Friday, April 10, 2015

Dinner Table Rules

A teammate asked a pretty interesting question about rules at the dinner table and how they could contribute to obesity. So instead of writing a dissertation on Facebook that would hijack the thread, I thought I'd write one here.

My Childhood

For me, I had two different sets rules at the dinner table because I grew up with divorced parents. When I was with my father, the rules weren't really clearly stated that I can remember other than I had to eat my vegetables. the worst for me was broccoli so I always covered it cheese to hide the flavor. But corn, green beans, and even peas were okay. I won't say I loved them, other than maybe creamed corn, but they were okay.

The unwritten rules were pretty simple though. First, you either ate what he fixed or found something on your own to eat. I rarely did this because I usually liked what he ate. When I didn't, I'd eat a bowl of cereal. The other unwritten rule was to finish what was on my plate. It wasn't really ground into me but there was an expectation to not waste food. So I'd finish what was on my plate. There was a third rule but that was less about eating and more about what we ate. And it wasn't really a rule as much as a trend. We'd almost always have meat, potatoes, and vegetables. Every dinner was a combo of those three in some form or fashion.

At my mother's, the rules were similar but slightly different. I was still expected to eat my vegetables and I was expected to eat what she made or find something on my own. Again, neither of these rules really bothered me much unless we had Brussels sprouts or lima beans or asparagus. But those were rare events and with enough butter and salt, you can hide the flavor of anything. I vaguely recall having the same rule about eating everything on your plate but I'm not positive. I do know there was a big rule about not wasting food. This was especially the case when I went back for a second helping and couldn't finish it. I think I got chewed out a few times for taking too much food. As I got older, there was a new rule put into place that I couldn't get a second helping of anything until everyone else at the table was done eating. This was mostly because I'd eat everything in sight if I was allowed, leaving nothing for my mother or step father.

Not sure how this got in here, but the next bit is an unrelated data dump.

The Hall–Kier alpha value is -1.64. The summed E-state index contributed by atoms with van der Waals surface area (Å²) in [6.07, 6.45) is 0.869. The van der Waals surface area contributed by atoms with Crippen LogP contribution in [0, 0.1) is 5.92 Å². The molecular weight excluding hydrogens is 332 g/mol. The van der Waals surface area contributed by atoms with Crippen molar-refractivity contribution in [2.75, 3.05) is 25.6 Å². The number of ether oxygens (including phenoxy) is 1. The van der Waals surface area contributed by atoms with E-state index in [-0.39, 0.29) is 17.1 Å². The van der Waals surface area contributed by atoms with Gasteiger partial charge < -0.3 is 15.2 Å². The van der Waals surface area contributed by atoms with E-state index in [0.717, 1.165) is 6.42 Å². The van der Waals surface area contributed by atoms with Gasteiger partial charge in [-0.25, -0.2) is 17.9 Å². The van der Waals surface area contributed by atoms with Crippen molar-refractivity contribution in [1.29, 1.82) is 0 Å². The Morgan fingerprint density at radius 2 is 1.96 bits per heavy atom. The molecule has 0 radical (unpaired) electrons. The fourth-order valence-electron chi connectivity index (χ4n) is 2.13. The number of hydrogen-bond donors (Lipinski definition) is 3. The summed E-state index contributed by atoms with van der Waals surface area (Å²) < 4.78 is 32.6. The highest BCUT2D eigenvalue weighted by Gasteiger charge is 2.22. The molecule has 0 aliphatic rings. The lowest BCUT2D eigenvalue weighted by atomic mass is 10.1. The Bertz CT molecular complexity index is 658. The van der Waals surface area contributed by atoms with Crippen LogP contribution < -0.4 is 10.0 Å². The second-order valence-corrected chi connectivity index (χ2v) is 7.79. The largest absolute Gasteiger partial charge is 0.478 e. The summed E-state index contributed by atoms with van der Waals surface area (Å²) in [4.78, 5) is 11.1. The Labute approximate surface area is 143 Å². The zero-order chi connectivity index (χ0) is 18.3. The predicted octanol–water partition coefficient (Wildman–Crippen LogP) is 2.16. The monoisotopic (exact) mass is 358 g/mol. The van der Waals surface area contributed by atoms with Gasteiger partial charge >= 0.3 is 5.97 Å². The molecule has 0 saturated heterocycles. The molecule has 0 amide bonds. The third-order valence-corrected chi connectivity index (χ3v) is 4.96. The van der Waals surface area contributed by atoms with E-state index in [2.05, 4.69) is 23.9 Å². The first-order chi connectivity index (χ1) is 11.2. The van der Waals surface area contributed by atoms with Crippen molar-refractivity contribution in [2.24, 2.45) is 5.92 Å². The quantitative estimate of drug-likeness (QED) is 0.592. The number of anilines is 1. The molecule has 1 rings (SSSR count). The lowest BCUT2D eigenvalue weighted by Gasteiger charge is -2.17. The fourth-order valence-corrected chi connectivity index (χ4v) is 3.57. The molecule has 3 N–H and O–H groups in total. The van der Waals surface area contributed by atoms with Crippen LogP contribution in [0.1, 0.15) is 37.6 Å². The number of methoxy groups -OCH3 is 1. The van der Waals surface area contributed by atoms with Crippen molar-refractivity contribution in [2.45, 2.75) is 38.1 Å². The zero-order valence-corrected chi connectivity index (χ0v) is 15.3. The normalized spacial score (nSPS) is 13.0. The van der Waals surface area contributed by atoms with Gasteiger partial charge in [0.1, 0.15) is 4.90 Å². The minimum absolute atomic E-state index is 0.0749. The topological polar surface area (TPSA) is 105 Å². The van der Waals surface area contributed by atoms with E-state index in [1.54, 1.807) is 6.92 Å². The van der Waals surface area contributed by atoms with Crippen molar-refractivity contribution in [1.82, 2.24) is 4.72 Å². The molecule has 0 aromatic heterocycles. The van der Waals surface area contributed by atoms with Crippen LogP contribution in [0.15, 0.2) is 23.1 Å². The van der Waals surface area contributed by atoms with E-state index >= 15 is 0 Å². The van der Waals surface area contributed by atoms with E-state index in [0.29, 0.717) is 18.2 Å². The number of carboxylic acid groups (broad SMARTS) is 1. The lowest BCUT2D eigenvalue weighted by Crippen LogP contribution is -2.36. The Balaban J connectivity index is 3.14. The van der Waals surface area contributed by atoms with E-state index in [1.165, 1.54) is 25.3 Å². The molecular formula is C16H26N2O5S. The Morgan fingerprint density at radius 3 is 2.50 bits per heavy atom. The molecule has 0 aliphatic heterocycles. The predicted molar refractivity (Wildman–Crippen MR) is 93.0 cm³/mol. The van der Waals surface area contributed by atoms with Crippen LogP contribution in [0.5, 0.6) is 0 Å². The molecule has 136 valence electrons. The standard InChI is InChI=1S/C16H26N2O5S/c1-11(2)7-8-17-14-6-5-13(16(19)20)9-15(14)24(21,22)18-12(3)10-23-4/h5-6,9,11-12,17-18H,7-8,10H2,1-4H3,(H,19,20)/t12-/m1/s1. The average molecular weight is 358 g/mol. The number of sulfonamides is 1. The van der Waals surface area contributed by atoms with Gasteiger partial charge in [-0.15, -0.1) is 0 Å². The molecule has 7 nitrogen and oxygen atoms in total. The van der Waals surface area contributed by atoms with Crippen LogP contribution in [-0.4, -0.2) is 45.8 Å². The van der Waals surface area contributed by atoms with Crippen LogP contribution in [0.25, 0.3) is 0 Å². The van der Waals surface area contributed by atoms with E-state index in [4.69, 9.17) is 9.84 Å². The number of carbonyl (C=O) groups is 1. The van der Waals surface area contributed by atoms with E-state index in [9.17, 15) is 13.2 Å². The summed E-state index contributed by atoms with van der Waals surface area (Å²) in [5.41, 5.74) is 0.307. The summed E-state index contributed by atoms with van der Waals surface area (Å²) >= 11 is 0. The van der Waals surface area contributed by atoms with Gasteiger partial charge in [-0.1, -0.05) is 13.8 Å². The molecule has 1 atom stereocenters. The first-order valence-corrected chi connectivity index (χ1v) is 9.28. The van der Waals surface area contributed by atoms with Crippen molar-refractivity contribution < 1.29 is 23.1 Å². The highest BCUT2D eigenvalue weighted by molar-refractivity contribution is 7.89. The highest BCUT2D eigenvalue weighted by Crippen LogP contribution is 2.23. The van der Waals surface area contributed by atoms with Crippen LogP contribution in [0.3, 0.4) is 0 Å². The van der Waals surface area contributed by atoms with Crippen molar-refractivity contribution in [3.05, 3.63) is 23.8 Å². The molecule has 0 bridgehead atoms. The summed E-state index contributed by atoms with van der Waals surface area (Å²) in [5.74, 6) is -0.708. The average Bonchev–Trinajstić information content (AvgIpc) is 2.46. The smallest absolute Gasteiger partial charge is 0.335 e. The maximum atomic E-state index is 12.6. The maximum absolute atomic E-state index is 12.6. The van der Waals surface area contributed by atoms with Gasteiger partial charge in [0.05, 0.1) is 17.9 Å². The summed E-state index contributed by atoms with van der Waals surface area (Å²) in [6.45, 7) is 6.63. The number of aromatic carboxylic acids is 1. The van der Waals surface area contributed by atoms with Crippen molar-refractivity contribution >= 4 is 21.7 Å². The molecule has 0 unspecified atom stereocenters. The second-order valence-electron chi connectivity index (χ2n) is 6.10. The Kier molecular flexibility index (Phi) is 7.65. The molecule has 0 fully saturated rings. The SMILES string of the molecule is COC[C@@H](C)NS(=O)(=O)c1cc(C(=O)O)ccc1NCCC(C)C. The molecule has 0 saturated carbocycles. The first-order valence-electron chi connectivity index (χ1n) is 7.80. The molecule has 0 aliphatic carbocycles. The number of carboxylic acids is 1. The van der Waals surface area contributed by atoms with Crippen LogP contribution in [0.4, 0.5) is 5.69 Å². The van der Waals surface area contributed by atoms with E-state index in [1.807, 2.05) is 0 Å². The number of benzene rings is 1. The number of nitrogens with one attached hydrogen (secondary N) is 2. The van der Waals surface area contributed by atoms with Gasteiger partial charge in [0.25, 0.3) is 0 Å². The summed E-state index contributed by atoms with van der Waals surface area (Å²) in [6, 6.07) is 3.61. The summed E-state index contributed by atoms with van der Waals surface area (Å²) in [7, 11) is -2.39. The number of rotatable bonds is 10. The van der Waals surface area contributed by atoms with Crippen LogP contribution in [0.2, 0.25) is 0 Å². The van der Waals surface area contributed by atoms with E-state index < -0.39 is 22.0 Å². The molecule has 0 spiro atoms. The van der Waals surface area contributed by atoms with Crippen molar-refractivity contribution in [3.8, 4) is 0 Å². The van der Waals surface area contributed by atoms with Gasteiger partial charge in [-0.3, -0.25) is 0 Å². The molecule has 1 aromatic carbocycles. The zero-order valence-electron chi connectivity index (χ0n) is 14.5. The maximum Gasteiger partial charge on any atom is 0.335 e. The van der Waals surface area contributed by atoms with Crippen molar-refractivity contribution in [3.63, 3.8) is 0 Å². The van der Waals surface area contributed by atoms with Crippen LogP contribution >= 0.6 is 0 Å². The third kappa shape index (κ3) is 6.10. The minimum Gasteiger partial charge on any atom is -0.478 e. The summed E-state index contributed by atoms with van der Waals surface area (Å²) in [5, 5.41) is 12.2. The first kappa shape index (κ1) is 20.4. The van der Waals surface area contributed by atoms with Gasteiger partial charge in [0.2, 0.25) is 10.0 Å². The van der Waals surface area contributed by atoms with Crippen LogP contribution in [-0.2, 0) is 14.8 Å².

So fairly basic rules and nothing that seemed out of the ordinary when I was a kid or even now when I'm an adult. But let's get into some extra tidbits that may skew your views a bit.